Volcano watch: The five volcanoes that could erupt as Merapi explodes in fiery eruption

Indonesia: Mount Merapi spews smoke into sky as it erupts

Indonesia’s most active volcano Mount Merapi erupted only two weeks ago, resulting in a spectacular red-hot river of lava and searing gas clouds running 9,850ft (3km) down its slopes. Although no casualties were reported, the sounds of the explosive eruption were audible 18 miles (30km) away – serving as a timely reminder of these events’ unimaginable power.

Understanding which of the world’s 1,500 potentially active volcanoes will erupt is important for numerous reasons.

When you go back in the geological record, [the traces of] many eruptions disappear because of erosion

Professor Luca Caricchi

Human settlements have popped-up around volcanoes due to their fertile soils, exciting potential for tourism and the generation of geothermal energy.

However, it remains frustratingly difficult to predict when and how the, on average, 50 annual volcanic eruptions will happen.

Geophysicists are increasingly-aware how several factors are involved when assessing exactly how dangerous a volcano is.

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Obviously, where a volcanic eruption occurs is important, as one taking place in a remote area is of less concern than one in a populous region – as immediate evacuation may be necessary.

Knowing where a volcano will erupt from is one thing, but knowing when it will do so is a different matter.

Although there is a relationship between eruptions’ frequency and their size, with big eruptions occurring very rarely compared to smaller ones, a lack of reliable data makes it hard to examine the processes that control eruption frequency and magnitude.

Professor Luca Caricchi, of the University of Geneva, said: “When you go back in the geological record, (the traces of) many eruptions disappear because of erosion.”

The specific type of magma spewed during eruptions and each volcano’s eruption history is also important.

Long-dormant volcanoes have recently been recognised as actually posing a significantly higher risk for eruption due to mounting pressure underground linked to a more apocalyptic eruption.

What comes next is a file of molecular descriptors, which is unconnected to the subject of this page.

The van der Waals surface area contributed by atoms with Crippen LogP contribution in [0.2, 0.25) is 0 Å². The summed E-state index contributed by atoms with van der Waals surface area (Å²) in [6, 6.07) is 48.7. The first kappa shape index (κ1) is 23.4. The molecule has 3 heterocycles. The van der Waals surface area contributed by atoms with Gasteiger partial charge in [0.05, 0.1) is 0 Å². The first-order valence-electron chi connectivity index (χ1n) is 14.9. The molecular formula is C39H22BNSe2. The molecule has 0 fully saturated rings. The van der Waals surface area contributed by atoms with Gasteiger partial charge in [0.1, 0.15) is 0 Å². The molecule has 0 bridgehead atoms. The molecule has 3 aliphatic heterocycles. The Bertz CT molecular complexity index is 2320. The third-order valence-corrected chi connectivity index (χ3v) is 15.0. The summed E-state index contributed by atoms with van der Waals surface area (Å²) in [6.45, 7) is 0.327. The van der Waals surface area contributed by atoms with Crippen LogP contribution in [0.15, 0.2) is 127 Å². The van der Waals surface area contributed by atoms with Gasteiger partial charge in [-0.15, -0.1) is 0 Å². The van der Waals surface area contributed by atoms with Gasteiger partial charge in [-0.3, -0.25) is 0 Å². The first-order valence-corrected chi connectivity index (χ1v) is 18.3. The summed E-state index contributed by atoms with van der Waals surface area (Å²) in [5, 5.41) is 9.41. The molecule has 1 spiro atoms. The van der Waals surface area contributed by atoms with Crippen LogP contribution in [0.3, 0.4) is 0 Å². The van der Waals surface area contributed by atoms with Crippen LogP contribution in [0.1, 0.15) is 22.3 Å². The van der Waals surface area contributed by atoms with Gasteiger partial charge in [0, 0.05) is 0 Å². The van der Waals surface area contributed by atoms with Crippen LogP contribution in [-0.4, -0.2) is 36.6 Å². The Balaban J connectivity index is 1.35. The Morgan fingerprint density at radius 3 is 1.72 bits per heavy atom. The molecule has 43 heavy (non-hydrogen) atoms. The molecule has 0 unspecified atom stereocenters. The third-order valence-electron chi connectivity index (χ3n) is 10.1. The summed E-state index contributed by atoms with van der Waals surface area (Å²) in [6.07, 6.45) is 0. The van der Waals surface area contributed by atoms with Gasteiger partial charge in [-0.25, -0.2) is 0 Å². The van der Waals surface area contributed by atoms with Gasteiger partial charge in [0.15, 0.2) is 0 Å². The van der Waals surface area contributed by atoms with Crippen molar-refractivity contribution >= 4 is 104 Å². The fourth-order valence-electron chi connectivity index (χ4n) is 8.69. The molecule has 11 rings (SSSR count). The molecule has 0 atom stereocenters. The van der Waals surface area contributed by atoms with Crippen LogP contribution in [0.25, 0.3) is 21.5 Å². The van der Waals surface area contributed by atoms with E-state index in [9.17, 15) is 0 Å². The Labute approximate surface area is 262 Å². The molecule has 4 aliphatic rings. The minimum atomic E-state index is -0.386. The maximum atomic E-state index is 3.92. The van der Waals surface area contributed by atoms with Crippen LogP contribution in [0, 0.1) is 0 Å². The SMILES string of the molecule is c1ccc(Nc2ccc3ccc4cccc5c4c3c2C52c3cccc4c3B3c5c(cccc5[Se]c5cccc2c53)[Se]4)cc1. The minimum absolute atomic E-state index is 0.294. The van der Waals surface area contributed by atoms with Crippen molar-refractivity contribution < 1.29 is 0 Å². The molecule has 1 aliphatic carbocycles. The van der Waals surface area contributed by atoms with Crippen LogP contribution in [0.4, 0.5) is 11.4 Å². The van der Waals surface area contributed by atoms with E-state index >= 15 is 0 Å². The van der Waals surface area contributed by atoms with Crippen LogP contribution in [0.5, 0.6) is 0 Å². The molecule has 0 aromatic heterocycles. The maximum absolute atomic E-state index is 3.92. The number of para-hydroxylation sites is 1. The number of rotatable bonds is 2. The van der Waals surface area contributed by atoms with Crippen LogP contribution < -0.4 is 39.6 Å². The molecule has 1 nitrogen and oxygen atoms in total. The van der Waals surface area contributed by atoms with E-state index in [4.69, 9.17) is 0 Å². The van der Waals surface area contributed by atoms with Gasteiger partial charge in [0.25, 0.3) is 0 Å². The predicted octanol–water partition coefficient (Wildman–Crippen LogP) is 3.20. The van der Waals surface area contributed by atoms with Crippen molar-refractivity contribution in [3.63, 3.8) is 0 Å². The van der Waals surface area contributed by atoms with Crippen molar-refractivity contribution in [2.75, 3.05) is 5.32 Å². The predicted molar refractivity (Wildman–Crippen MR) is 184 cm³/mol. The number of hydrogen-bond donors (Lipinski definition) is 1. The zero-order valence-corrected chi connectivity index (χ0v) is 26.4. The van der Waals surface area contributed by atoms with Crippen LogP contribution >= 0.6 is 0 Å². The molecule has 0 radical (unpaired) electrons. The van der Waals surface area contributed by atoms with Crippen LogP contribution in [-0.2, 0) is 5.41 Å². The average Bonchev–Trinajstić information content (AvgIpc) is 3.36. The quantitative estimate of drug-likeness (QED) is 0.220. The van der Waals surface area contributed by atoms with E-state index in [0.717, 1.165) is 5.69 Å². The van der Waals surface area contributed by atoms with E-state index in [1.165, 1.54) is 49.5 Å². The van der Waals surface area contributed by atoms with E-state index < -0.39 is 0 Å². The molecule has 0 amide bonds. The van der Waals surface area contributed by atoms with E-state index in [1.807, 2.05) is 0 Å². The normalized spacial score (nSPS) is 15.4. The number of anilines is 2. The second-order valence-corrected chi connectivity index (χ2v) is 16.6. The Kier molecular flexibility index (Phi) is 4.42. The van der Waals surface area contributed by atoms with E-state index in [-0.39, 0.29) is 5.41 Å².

Despite each of the following five volcanoes listed below posing its own distinct threat, these are generally regarded as the most likely to blow in 2021.

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Mount Fuji:

The Japanese government warned in 2020 a major eruption of Mount Fuji would eject so much matter over nearby capital Tokyo, the city infrastructure would collapse.

Visibility would immediately vanish and inches of toxic ash would swiftly clog the filters at power plants.

Although Mount Fuji last erupted more than 300 years ago, the volcano remains active and enters cyclical periods of activity.

Some volcano experts anticipate an eruption on the scale of Mount Fuji’s most recent eruption could last for a fortnight.

Mount Vesuvius:

Europe’s largest and most active volcano, every year spews enough lava to fill a skyscraper.

And tens of million tons of lava and seven million tons of carbon dioxide, water and sulphur dioxide are produced by Etna each year

Geologists recognise the 700,000-year-old Vesuvius – aka Mount Etna – as the world’s second most active volcano, after Hawaii’s Mount Kilauea.

The cause of Mount Vesuvius’s near-continuous eruption is its situation between the African and Eurasian tectonic plates.

Mount Vesuvius’ most recent eruption occurred only five years ago, resulting in the injury of 12 people.

Mount St Helens:

Viscous magma is known to be bottled-up inside pressure-cooker of Mount St Helens, which is now thought to be ominously surfacing to form a lava dome.

William Rose, a professor of geology at Michigan Technological University recently said in a statement: “The gas emission rate of St Helens is very high and suggests that significant amounts of magma are the surface.”

However, Donald Peterson, the United States Geological Survey (USGS) scientist in charge of the Mount St Helens project, has warned how experts are really unsure what to expect.

He said: “Mount St Helens has a wide repertoire. It’s likely to do anything that it has done in the past, but it could also come up with some new acts.”

Mount Pinatubo:

A magnitude-7.8 earthquake occurred approximately 60 miles (100km) northeast of Mount Pinatubo on the island of Luzon in the Philippines in 1990.

At Mount Pinatubo, this major earthquake triggered landslides, earthquakes and several super-hot steam plumes from a preexisting geothermal area – but the volcano otherwise appeared undisturbed.

However, in the following months, magma spewed to the surface from more than 20 miles (32km) beneath Pinatubo.

This, in turn, resulted in yet-more earthquakes and violent steam explosions eventually blasted three craters on the north flank of Pinatubo volcano.

Yellowstone Caldera:

Although another catastrophic eruption at Yellowstone remains theoretically possible, USGS scientists are increasingly confident one will ever happen again on the apocalyptic scales of its predecessors.

The rhyolite magma chamber beneath Yellowstone is considered only five to 15 percent molten, while the rest is solidified but still hot.

This hopefully means it is highly unlikely there is now enough magma beneath the caldera to feed another epic super-eruption.

So were Yellowstone to ever erupt again, it need not be an explosion on a devastating scale.

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